Rodriguez v. Nike Retail Services, Inc., No. 17-16866 (9th Cir. 2019)

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Justia Opinion Summary

The Ninth Circuit reversed the district court's grant of summary judgment for Nike in a class action brought by plaintiff and similarly situated Nike employees, seeking compensation for "off the clock" exit inspections every time they leave the store. The district court held that plaintiff's claims were barred by the federal de minimis doctrine, which precludes recovery for otherwise compensable amounts of time that are small, irregular, or administratively difficult to record.

However, the California Supreme Court subsequently held in Troester v. Starbucks Corp., 421 P.3d 1114 (Cal. 2018), that the federal de minimis doctrine does not apply to wage and hour claims brought under California law. Accordingly, the panel remanded for further proceedings consistent with Troester.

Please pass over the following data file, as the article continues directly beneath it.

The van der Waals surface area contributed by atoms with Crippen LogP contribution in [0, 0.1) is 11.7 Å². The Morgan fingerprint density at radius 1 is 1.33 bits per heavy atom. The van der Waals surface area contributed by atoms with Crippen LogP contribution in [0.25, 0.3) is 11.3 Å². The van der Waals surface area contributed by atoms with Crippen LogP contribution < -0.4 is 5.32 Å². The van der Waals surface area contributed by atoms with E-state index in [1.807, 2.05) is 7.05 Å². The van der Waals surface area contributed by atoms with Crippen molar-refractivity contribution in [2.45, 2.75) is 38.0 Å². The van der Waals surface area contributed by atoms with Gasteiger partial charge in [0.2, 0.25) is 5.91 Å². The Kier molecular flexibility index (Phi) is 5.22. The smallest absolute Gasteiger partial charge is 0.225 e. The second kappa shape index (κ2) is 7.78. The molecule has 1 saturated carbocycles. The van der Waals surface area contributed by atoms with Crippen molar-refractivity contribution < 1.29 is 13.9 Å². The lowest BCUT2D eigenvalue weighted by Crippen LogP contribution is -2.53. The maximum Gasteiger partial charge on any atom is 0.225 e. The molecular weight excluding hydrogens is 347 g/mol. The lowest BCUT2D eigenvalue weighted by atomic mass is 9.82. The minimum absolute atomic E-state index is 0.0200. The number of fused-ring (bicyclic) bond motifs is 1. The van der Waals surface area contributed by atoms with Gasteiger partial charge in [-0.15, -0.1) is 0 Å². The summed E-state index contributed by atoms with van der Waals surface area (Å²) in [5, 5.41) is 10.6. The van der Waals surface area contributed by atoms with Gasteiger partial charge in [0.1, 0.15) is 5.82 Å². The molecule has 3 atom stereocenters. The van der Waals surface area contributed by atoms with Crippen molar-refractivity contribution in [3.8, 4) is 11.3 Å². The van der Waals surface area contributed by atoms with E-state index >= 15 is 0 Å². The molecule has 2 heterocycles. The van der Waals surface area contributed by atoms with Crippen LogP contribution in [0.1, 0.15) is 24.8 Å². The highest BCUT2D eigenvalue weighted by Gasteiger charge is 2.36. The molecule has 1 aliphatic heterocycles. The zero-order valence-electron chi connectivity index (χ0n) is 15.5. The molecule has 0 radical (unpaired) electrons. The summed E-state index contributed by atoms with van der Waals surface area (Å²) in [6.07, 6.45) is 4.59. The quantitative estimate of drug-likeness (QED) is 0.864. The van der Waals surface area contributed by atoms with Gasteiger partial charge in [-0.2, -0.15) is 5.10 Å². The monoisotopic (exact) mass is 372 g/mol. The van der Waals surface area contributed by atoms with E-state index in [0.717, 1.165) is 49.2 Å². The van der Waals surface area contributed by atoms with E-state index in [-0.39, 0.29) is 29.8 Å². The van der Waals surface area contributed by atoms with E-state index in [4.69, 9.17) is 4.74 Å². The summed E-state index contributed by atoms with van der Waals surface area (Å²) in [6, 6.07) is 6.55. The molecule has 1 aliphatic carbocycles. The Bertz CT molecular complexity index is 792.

Court Description: Federal De Minimis Doctrine. The panel reversed the district court’s summary judgment in favor of Nike Retail Services, Inc., and held that after Troester v. Starbucks Corp., 421 P.3d 1114 (Cal. 2018), the federal de minimis doctrine – which precludes recovery for otherwise compensable amounts of time that are small, irregular, or administratively difficult to record – does not apply to wage and hour claims brought under the California Labor Code. The panel held that the district court’s grant of summary judgment cannot be affirmed on the record below. The panel remanded for further proceedings consistent with Troester.